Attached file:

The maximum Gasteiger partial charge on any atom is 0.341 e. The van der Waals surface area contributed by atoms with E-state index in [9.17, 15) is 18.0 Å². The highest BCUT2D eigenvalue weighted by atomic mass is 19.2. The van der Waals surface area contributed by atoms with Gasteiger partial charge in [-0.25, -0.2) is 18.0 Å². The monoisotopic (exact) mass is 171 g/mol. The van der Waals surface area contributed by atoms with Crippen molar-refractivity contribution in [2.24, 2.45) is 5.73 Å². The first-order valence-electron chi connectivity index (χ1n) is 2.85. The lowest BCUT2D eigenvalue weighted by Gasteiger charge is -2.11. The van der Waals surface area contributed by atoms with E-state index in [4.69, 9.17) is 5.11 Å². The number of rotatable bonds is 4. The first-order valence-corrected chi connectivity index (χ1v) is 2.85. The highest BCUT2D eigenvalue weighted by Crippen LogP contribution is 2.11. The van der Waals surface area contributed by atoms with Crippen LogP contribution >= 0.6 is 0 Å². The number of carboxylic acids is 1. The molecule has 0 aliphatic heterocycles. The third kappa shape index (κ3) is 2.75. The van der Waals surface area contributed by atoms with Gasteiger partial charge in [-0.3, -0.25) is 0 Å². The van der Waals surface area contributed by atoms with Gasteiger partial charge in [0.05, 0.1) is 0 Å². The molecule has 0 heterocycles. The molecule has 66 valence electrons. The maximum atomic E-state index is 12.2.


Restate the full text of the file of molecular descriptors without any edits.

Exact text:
The maximum Gasteiger partial charge on any atom is 0.341 e. The van der Waals surface area contributed by atoms with E-state index in [9.17, 15) is 18.0 Å². The highest BCUT2D eigenvalue weighted by atomic mass is 19.2. The van der Waals surface area contributed by atoms with Gasteiger partial charge in [-0.25, -0.2) is 18.0 Å². The monoisotopic (exact) mass is 171 g/mol. The van der Waals surface area contributed by atoms with Crippen molar-refractivity contribution in [2.24, 2.45) is 5.73 Å². The first-order valence-electron chi connectivity index (χ1n) is 2.85. The lowest BCUT2D eigenvalue weighted by Gasteiger charge is -2.11. The van der Waals surface area contributed by atoms with E-state index in [4.69, 9.17) is 5.11 Å². The number of rotatable bonds is 4. The first-order valence-corrected chi connectivity index (χ1v) is 2.85. The highest BCUT2D eigenvalue weighted by Crippen LogP contribution is 2.11. The van der Waals surface area contributed by atoms with Crippen LogP contribution >= 0.6 is 0 Å². The number of carboxylic acids is 1. The molecule has 0 aliphatic heterocycles. The third kappa shape index (κ3) is 2.75. The van der Waals surface area contributed by atoms with Gasteiger partial charge in [-0.3, -0.25) is 0 Å². The van der Waals surface area contributed by atoms with Gasteiger partial charge in [0.05, 0.1) is 0 Å². The molecule has 0 heterocycles. The molecule has 66 valence electrons. The maximum atomic E-state index is 12.2.